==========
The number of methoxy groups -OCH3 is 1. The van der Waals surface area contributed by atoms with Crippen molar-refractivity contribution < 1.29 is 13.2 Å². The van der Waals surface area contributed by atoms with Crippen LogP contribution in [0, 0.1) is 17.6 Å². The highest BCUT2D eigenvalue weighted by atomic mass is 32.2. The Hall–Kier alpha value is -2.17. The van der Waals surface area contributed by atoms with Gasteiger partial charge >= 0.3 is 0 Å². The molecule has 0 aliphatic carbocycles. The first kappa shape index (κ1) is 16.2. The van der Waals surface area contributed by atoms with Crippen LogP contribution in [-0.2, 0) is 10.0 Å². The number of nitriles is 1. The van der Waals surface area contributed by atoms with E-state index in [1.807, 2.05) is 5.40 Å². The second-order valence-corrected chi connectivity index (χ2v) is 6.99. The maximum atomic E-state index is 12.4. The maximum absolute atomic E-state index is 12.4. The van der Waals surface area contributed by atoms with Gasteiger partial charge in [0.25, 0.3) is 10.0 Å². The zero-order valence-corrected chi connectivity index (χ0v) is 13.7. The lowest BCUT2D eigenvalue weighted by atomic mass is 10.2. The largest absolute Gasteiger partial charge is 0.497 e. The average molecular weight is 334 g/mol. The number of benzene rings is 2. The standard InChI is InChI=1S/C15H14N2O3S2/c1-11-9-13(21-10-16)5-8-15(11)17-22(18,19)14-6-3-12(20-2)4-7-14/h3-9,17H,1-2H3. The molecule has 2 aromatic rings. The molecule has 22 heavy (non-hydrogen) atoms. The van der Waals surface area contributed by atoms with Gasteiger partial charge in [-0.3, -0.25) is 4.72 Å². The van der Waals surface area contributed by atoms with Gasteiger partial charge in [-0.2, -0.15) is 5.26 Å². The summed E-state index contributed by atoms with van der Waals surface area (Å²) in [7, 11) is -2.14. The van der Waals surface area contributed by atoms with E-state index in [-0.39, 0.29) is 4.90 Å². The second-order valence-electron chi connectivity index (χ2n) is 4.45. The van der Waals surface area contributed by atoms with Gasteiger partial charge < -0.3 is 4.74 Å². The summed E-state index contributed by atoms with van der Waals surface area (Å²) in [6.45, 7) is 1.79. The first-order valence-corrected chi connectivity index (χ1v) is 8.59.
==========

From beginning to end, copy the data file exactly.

The number of methoxy groups -OCH3 is 1. The van der Waals surface area contributed by atoms with Crippen molar-refractivity contribution < 1.29 is 13.2 Å². The van der Waals surface area contributed by atoms with Crippen LogP contribution in [0, 0.1) is 17.6 Å². The highest BCUT2D eigenvalue weighted by atomic mass is 32.2. The Hall–Kier alpha value is -2.17. The van der Waals surface area contributed by atoms with Gasteiger partial charge >= 0.3 is 0 Å². The molecule has 0 aliphatic carbocycles. The first kappa shape index (κ1) is 16.2. The van der Waals surface area contributed by atoms with Crippen LogP contribution in [-0.2, 0) is 10.0 Å². The number of nitriles is 1. The van der Waals surface area contributed by atoms with E-state index in [1.807, 2.05) is 5.40 Å². The second-order valence-corrected chi connectivity index (χ2v) is 6.99. The maximum atomic E-state index is 12.4. The maximum absolute atomic E-state index is 12.4. The van der Waals surface area contributed by atoms with Gasteiger partial charge in [0.25, 0.3) is 10.0 Å². The zero-order valence-corrected chi connectivity index (χ0v) is 13.7. The lowest BCUT2D eigenvalue weighted by atomic mass is 10.2. The largest absolute Gasteiger partial charge is 0.497 e. The average molecular weight is 334 g/mol. The number of benzene rings is 2. The standard InChI is InChI=1S/C15H14N2O3S2/c1-11-9-13(21-10-16)5-8-15(11)17-22(18,19)14-6-3-12(20-2)4-7-14/h3-9,17H,1-2H3. The molecule has 2 aromatic rings. The molecule has 22 heavy (non-hydrogen) atoms. The van der Waals surface area contributed by atoms with Gasteiger partial charge in [-0.3, -0.25) is 4.72 Å². The van der Waals surface area contributed by atoms with Gasteiger partial charge in [-0.2, -0.15) is 5.26 Å². The summed E-state index contributed by atoms with van der Waals surface area (Å²) in [7, 11) is -2.14. The van der Waals surface area contributed by atoms with E-state index in [-0.39, 0.29) is 4.90 Å². The second-order valence-electron chi connectivity index (χ2n) is 4.45. The van der Waals surface area contributed by atoms with Gasteiger partial charge < -0.3 is 4.74 Å². The summed E-state index contributed by atoms with van der Waals surface area (Å²) in [6.45, 7) is 1.79. The first-order valence-corrected chi connectivity index (χ1v) is 8.59.